Boston Globe via Getty Images
BOSTON - APRIL 15: Emergency personnel respond to the scene after two explosions went off near the finish line of the 117th Boston Marathon on April 15, 2013. (Photo by David L. Ryan/The Boston Globe via Getty Images)
For 28 years, Dr. Howard Palamarchuk has taken his Temple University School of Podiatric Medicine students to the Boston Marathon.
"This is a field trip for them, kind of a graduation trip to come up and take care of the runners," the Philadelphia professor said just a few hours after the deadly explosions.
"Usually, we take care of problems — ankle problems, blister control. That's about as bad as it ever gets."
"And suddenly, there were just two — one large explosion followed by another. You could feel the concussion of it. And then it smelled like gunpowder. Then, all of the sudden, the medical tent suddenly became a mass casualty tent."
Palamarchuk and his students were set up inside a medical tent just half a block past the finish line, which was the site of the first explosion and a little more than a block away from the second explosion. Nobody was expecting what came through that tent.
"There were horrendous injuries. I've never seen anything like it in my life. I mean, it was like war."
Palamarchuk said they were fortunate that a lot of wheelchairs and other medical equipment was already in place. That helped everyone work faster and they were dealing with life-threatening injuries.
"It was just obscene, I mean to do this to families. It was just a day of celebration for families. So seeing kids injured, seeing children peppered with shrapnel, and adults, and grandmothers. I don't know much about ordinance, but this was meant to kill and maim, absolutely."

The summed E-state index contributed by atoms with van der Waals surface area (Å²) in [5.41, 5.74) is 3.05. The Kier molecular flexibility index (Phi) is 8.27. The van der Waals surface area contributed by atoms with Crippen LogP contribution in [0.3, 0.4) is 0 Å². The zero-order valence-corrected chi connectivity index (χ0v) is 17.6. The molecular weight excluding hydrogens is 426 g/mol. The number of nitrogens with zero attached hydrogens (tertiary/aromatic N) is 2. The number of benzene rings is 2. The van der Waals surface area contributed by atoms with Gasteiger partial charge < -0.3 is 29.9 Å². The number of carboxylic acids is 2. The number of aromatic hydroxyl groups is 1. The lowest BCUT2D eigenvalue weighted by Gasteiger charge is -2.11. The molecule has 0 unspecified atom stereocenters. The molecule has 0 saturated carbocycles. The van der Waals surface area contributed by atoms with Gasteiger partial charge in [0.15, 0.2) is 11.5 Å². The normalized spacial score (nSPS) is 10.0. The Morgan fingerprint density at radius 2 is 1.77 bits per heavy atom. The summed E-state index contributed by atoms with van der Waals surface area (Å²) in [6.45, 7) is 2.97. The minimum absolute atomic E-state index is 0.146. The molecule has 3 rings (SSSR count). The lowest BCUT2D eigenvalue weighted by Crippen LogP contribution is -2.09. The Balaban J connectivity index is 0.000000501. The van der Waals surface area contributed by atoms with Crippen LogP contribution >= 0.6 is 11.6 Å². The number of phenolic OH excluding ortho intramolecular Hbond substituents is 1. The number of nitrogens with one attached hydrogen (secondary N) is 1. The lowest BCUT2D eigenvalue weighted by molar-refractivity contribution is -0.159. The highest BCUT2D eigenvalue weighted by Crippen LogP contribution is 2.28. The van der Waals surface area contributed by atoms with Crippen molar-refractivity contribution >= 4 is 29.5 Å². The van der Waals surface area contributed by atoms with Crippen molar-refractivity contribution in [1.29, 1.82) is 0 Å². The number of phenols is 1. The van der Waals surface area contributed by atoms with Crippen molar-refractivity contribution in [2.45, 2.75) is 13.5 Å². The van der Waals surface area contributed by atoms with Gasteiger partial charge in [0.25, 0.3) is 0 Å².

Although no one expected to go from blister patrol to triage, Dr. Palamarchuk said he was proud of his students.
"Everyone treated. It's just quick, grab whatever you can. They reacted quickly and took the lead of the medical doctors. It was a good effort. I was proud of them."
When the injured had been moved out to local hospitals, the team had time to do a head count. "And we accounted for everyone. Then I got my students home, I wanted them to get home."
The students drove back tonight.
"It's just surreal," Palamarchuk said from his hotel room in Copley Place, 30 floors above it all, where he could look down and see "just a huge crime scene. They're down there, I guess, just sweeping every inch of this course."
On Tuesday, he'll take the train home to Bensalem, Pa. tomorrow, anxious to hug his wife and children.
"Who ever dreamed it would end this way? We've seen Nor'easters and the hottest days you could expect, but never, never would dream of this."